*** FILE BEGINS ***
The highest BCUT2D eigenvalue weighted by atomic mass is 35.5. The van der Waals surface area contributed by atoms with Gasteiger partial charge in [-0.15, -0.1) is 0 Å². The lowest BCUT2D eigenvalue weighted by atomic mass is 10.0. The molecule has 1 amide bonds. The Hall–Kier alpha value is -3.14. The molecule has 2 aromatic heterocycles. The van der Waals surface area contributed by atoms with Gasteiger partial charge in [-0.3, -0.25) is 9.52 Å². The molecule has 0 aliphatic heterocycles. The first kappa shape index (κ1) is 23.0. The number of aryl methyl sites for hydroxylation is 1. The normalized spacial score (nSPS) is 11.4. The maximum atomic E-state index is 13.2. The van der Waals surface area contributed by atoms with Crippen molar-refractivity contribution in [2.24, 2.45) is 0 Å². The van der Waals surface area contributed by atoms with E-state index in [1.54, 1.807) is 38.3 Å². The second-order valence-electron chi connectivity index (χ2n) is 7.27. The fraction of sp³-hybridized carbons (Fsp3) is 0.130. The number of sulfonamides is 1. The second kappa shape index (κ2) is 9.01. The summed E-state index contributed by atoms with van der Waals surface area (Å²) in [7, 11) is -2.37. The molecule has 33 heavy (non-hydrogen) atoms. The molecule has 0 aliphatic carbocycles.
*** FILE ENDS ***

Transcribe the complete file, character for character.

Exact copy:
The highest BCUT2D eigenvalue weighted by atomic mass is 35.5. The van der Waals surface area contributed by atoms with Gasteiger partial charge in [-0.15, -0.1) is 0 Å². The lowest BCUT2D eigenvalue weighted by atomic mass is 10.0. The molecule has 1 amide bonds. The Hall–Kier alpha value is -3.14. The molecule has 2 aromatic heterocycles. The van der Waals surface area contributed by atoms with Gasteiger partial charge in [-0.3, -0.25) is 9.52 Å². The molecule has 0 aliphatic heterocycles. The first kappa shape index (κ1) is 23.0. The number of aryl methyl sites for hydroxylation is 1. The normalized spacial score (nSPS) is 11.4. The maximum atomic E-state index is 13.2. The van der Waals surface area contributed by atoms with Crippen molar-refractivity contribution in [2.24, 2.45) is 0 Å². The van der Waals surface area contributed by atoms with E-state index in [1.54, 1.807) is 38.3 Å². The second-order valence-electron chi connectivity index (χ2n) is 7.27. The fraction of sp³-hybridized carbons (Fsp3) is 0.130. The number of sulfonamides is 1. The second kappa shape index (κ2) is 9.01. The summed E-state index contributed by atoms with van der Waals surface area (Å²) in [7, 11) is -2.37. The molecule has 33 heavy (non-hydrogen) atoms. The molecule has 0 aliphatic carbocycles.